However she earned the nickname, the locals in Richmond greatly disapproved of her visits to the Union prisoners and the local paper, The Richmond Enquirer, often criticized her actions, without naming her specifically:
“Two ladies, a mother and a daughter, living on Church Hill, have lately attracted public notice by their assiduous attentions to the Yankee prisoners…. these two women have been expending their opulent means in aiding and giving comfort to the miscreants who have invaded our sacred soil.”
The Richmond Enquirer later published an article stating that if Van Lew didn’t stop her behavior she would be “exposed and dealt with as alien enemies of the country.”
Richmond residents quickly discovered her identity and made violent threats against Van Lew and her mother for their actions. It wasn’t long before they found themselves shunned by Richmond’s high society.
This did little to deter Van Lew and she continued to smuggle goods to prisoners, bribe guards to provide prisoners with extra food and medicine and even hid the prisoners she helped escape in her mansion.
Elizabeth Van Lew Joins General Butler’s Spy Network:
According to an article in Smithsonian magazine, after Union General Benjamin Butler heard stories about Van Lew from escaped Union prisoners in December of 1863, he recruited her to work as the head of his spy network and chief source of information about Richmond.
While working for Butler, Van Lew learned many tricks of the trade, such as how to write messages in code in a colorless liquid that turned black when combined with milk.
The information Van Lew gathered during this time period was later credited by Ulysses S. Grant as “the most valuable information received from Richmond during the war.”
Van Lew also managed to persuade Butler to raid Richmond in an attempt to free the Union soldiers held there, according to the book “More Than Petticoats”:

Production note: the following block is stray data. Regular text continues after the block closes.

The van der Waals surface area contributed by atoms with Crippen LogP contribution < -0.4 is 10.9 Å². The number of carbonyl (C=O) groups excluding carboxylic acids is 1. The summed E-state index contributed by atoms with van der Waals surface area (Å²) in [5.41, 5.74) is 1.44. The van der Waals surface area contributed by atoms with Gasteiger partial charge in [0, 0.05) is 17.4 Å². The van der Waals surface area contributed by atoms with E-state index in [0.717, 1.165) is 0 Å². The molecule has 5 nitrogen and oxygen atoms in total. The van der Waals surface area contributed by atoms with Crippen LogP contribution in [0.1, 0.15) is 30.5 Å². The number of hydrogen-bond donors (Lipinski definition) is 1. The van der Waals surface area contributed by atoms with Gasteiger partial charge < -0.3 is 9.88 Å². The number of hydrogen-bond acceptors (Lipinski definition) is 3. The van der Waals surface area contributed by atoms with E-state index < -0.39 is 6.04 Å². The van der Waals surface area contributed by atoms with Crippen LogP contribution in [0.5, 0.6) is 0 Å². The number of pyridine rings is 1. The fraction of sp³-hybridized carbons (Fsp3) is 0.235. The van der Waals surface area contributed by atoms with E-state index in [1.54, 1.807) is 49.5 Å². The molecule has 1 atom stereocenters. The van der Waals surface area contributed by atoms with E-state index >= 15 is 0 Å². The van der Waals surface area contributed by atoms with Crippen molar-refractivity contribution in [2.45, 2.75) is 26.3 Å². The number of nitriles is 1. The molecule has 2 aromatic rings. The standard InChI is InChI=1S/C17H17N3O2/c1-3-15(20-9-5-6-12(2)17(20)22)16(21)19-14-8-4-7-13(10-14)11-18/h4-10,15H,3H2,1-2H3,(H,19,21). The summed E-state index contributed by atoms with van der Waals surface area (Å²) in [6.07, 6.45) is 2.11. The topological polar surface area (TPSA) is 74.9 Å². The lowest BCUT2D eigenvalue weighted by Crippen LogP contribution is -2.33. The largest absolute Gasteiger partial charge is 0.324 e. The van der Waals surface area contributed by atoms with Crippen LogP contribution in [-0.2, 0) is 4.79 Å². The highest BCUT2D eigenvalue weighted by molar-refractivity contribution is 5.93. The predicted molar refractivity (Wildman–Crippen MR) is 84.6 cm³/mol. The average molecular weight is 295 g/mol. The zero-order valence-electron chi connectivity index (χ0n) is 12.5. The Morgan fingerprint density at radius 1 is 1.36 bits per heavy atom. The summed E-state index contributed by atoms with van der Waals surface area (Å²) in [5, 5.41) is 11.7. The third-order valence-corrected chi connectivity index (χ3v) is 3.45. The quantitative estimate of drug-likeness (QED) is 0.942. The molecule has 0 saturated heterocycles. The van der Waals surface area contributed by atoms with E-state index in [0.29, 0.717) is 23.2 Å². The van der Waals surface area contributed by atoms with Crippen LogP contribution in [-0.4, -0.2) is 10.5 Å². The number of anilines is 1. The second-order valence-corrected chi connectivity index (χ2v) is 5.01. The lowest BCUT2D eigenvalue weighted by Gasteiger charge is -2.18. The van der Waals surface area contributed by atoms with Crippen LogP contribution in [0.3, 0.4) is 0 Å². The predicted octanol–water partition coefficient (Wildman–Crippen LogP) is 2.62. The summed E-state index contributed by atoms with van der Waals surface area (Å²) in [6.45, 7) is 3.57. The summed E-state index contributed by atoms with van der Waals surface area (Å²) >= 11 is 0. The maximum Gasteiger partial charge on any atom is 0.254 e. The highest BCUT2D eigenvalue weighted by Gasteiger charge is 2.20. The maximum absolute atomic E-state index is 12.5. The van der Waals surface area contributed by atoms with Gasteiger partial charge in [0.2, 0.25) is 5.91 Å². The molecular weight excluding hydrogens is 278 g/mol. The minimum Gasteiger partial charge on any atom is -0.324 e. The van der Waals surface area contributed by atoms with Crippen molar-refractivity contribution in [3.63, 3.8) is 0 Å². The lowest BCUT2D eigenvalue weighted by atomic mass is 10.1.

“Elizabeth began a correspondence with General Benjamin Butler, urging a raid on Richmond to free the many Union prisoners. Butler sent her letter to the secretary of war, who arranged for a force of 3,500 cavalrymen to march on the city, led by General Judson Kilpatrick and Colonel Ulric Dahlgreen. The group split, with Kilpatrick heading south, Dahlgreen southwest. When Dahlgreen reached the James River , it was impassable. Angry, he attacked farms and and the canal and hanged his scout. Meanwhile, Kilpatrick’s attack was stopped by the home guard, and the alarm was sounded. He retreated southeastward. When Dahlgreen’s troops followed, Dahlgreen rode out in front, confronted the Confederates near the Mattaponi River, and was shot. One hundred thirty-five of his soldiers and forty free blacks were captured. Dahlgreen’s artificial leg was taken as a souvenir, and he was buried in a shallow grave. Confederate President Jefferson Davis had Dahlgreen’s body brought to Richmond and secretly buried in Oakwood cemetery. A Unionist who witnessed the burial reported to Elizabeth Van Lew, who arranged for another burial. The exhumed corpse was placed in a wagon, driven past the Confederates to a farm north of Richmond, and reburied. When the Dahlgreen family requested the body from President Davis, the grave was found to be empty. After the war, Elizabeth Van Lew told the family where the body could be found.”
Butler himself praised Van Lew’s loyalty and contributions to the Union cause in a letter to Brigadier General John A. Rawlins on April 19, 1864: